The Buxton Technological Course
in Painless Chiropractic
A. G. A. Buxton, D.C.
SUPPLY AND DEMAND IN CHIROPRACTIC
THE great science of chiropractic has aroused the
thinking public, as well as the student of research, to seek knowledge
as to the cause and effect in human ailments, relative to abnormalities
and disease, with an earnestness equal to that expended in any branch of
learning, and this curiosity is not becoming lessened by any means.
The scrutinizing eye of the many who suffer and who have been duped by
all sorts of quackery is open wide to the fact that chiropractic does go
after the cause and has amazingly produced relief.
The demand, therefore, for the skilled Chiropractor
is greater than the supply. People are not looking for theory, they
are wanting results and results are obtained when the Chiropractic Doctor
adapts his practice to common sense rules, yet scientific manipulation
in adjusting the vertebrae. When a uniform method of Painless Chiropractic
is practically adopted by the profession, the universal demand for the
Chiropractic Doctor will create a permanency for service unequalled in
the history of our healing art.
Let the reader study well the illustrated methods
given herein, and practice them until thoroughly familiar with every move.
Then he or she will realize advancement and receive due praise and remuneration
from those who come to their office to get well. When a person unacquainted
with chiropractic is induced by a friend to give it a trial, the first
statement made by the inquirer is that Chiropractors hurt. The next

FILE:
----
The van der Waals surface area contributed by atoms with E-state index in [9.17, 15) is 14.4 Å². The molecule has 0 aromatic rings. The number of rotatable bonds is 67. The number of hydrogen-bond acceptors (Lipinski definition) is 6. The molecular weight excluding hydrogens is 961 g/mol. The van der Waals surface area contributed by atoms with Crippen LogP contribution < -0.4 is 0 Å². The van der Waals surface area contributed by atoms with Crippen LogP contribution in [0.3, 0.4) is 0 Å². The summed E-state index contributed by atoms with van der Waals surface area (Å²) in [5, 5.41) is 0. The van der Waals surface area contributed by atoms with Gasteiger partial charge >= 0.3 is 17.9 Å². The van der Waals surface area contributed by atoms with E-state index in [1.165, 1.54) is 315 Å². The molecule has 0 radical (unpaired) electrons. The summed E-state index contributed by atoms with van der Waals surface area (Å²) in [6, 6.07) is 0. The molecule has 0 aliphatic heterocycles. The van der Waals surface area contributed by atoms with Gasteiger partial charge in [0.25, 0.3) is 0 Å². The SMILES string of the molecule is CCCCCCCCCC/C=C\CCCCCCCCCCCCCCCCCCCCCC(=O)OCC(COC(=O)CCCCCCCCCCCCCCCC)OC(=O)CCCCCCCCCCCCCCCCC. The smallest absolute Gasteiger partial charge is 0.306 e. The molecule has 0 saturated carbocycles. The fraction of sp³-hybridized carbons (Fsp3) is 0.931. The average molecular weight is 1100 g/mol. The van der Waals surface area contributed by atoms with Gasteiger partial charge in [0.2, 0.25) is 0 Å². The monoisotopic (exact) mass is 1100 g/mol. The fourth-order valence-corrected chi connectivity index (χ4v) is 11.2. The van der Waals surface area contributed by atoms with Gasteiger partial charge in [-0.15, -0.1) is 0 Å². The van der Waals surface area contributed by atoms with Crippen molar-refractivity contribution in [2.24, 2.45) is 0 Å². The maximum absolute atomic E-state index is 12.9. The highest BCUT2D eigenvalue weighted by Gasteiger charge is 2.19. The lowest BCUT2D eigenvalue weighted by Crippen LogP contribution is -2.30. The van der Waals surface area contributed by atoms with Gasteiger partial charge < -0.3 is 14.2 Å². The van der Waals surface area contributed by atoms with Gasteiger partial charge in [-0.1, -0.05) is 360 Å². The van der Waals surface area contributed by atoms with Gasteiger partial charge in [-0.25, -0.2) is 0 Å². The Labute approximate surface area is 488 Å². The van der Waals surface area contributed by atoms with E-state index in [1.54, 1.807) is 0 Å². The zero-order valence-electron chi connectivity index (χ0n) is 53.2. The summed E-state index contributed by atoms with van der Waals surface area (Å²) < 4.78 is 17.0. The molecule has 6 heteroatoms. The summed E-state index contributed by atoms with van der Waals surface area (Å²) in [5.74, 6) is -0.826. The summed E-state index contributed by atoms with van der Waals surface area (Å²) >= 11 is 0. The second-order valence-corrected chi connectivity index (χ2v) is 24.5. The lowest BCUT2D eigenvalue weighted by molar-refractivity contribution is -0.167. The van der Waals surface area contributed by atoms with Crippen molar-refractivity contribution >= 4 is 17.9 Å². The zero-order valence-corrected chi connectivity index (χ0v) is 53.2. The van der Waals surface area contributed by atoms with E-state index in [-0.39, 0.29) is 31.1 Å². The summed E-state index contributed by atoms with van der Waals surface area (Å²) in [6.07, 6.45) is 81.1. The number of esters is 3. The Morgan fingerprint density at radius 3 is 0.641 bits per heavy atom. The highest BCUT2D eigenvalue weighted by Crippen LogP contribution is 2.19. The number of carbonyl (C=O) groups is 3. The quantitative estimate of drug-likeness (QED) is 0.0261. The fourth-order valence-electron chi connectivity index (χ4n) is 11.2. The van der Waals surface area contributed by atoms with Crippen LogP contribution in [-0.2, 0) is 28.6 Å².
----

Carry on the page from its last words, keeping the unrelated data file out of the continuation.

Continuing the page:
is a question as to what school the Chiropractor graduated from.
What is the reason for all this regarding a Chiropractor? First,
because he has hurt others by severe adjustments. He has helped some,
that is true, but his remedy for getting folks well is more feared than
the disease. Second, because the Chiropractor has been controlled
by just what knowledge he acquired at school, without investigating for
himself or thinking independently, thus confining himself to the satisfaction
of methods first learned. Chiropractors are usually known by their
methods of adjusting, while the medical men are uniform, inasmuch as they
all give about the same kind of pills.
If we could have a uniform chiropractic based upon
painless adjustments the public would look upon our profession as
one and the same thing, varying only in degree of the artistic and scientific
application of our remedy. This can be done and will be don, since
the thinking, studious chiropractic mind is turned in that direction, and
hundreds are already giving painless adjustments thereby realizing speedy
and remarkable results.
The Demand creates the Supply and when efficiency in service
is rendered, the Supply creates the Demand.